The eternal chaos of traffic in Los Angeles

The second-largest city in the United States has promised to invest $120 billion over the next 40 years in fixing its faulty public transportation system

Los Angeles
A traffic jam on the 405 freeway in Los Angeles at rush hour.PATRICK T. FALLON (AFP / Getty I (AFP via Getty Images)
María Porcel

Welcome to Los Angeles! The promised land, the wild west of movie glamour, Santa Monica’s beaches and the famous Hollywood sign. Have you arrived at the airport? Then get ready for the chaos. For starters, it’s going to be hard to just get out of LAX, the county’s main airfield. And when you do, you’ll have your first immersive experience of the city.

Getting around the second-largest city in the United States is mission impossible. Buses (which move 70% of users) are scant and slow, always stuck in impossible traffic. The subway, which is also limited as the lines are used by other trains, has few routes and low frequency. What’s more, it’s not always a pleasant or safe way to travel.

To address these problems, Los Angeles is going to invest a stratospheric $120 billion in its public transportation network over the next 40 years, until 2056. The funds will come from money raised from a specific tax. But while it seems like a huge investment, it’s not a lot for a city where 10 million citizens are lost without a car. Authorities in Los Angeles even recognize this in the strategic transportation plan, which is aimed towards improving mobility for the 2028 Olympic Games. The city will also host some of the games of the Men’s World Cup in 2026.

“Our current transportation system is highly congested because roadway space is inefficiently used,” states the document, which notes that the most disadvantaged members of the community have limited options for getting around. The plan seeks to provide “high-quality mobility options” within a 10-minute walk from a resident’s home, with shorter waiting times (maximum 15 minutes), faster connections and more reliable service.

But as in every city, the entrance to Los Angeles is the airport. And that’s where the chaos begins. When leaving the baggage collection area in the international terminal, travelers have to walk up an upward, curved ramp. But that’s just the first challenge. The narrow exit doors of the terminals mean that two people cannot exit at the same time. Then, there are more complications. There is no subway, and there is only one public bus, which goes to Union Station — a transportation hub and financial center, where hardly anyone lives or stays. This 40-minute journey costs $10.

So how do the 65 million travelers who arrive in LAX every year — a number that rose to 88 million before the pandemic — leave the airport? By car. Around 32 million cars pass through LAX every year, which leads to terrible traffic around the airport. Indeed, the traffic is so bad that taxis and ride-hailing services are not allowed inside the airport. This means travelers have to catch a sluggish bus labeled LAX-it (a play on words with exit) that leads to another terminal, a kind of open field, where it is possible to hail a ride.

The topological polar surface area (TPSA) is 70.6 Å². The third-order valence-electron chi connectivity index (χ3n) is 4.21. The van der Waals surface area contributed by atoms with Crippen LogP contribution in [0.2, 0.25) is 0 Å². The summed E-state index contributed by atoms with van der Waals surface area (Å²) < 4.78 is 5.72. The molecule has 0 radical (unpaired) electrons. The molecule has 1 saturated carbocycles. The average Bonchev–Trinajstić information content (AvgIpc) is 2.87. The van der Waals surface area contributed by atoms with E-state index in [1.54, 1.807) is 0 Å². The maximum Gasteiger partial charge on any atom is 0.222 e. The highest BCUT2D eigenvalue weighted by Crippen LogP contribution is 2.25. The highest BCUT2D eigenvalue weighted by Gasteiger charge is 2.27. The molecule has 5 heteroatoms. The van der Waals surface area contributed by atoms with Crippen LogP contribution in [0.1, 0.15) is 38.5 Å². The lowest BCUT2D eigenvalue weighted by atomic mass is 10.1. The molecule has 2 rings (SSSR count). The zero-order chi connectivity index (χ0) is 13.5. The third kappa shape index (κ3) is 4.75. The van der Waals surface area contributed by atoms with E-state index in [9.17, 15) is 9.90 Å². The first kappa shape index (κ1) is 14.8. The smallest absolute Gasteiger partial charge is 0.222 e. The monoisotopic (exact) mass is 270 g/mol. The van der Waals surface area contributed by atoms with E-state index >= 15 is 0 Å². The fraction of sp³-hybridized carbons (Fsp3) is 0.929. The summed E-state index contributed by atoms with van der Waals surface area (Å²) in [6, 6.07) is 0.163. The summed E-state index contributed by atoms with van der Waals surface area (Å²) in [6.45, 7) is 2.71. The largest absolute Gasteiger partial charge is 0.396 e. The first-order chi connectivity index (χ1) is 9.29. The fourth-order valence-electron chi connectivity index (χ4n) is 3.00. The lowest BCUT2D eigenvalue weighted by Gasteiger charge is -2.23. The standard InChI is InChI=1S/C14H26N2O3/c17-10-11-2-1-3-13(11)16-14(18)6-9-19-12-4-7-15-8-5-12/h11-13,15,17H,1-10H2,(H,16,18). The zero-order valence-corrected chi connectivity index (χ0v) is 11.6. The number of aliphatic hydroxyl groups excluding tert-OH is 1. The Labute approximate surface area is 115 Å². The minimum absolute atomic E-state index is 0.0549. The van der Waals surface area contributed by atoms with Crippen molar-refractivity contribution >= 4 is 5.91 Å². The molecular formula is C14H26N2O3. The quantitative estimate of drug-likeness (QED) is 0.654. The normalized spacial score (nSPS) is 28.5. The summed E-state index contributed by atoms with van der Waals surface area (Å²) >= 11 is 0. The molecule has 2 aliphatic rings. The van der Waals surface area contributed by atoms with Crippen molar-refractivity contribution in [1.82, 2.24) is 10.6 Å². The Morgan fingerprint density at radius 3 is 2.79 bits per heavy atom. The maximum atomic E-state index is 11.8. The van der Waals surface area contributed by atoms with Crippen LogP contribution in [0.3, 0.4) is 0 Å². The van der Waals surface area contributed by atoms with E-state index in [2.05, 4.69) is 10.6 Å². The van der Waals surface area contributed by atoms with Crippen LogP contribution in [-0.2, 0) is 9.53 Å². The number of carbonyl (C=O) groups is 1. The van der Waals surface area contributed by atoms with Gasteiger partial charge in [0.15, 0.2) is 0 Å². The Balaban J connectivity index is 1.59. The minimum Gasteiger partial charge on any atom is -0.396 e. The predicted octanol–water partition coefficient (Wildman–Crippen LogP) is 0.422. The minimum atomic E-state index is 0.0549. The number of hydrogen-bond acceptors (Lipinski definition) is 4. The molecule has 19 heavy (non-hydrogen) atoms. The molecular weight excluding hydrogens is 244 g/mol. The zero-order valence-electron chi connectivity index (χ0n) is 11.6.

When applications such as Uber and Lyft appeared a decade ago, the cost of the rides was so low — especially considering the high prices in California — that they became an instant success. So much so that now there are hardly any taxis. Meanwhile, rates for ride-hailing services have skyrocketed.

The future lies in the subway, and LA authorities know it. LAX has invested $15 billion to modernize its eight terminals and to link them by small Automated People Movers — some of which are already operating. A low-cost car park has also been created. But it’s far away: travelers need to catch a bus to get there.

But the subway is still the main focus. The C Line, far from the most touristic centers of the city (located more south-central, without connection to Downtown, Hollywood or Santa Monica), reaches a stop in the middle of nowhere called Aviation/LAX. From there, a connection is being built to connect the C Line with the more popular K Line, which is set to one day reach the glamorous West Hollywood and Aviation. And from there, an ambitious $900 million project will start: a hub with buses from all over the city, a drop-off zone for car passengers, bicycle parking and shops. An Automated People Mover will also take travelers from the station to the airport.

“Everyone traveling to or from LAX should have access to modern, reliable public transportation that gets them to their destination on time,” said then Los Angeles Mayor Eric Garcetti, when he inaugurated the project in 2021. When he presented the plan, the station was scheduled to be completed in 2024. But, for now, there is only concrete, steel and hardhats. And it is more than four miles from LAX terminals. Better call the next taxi.

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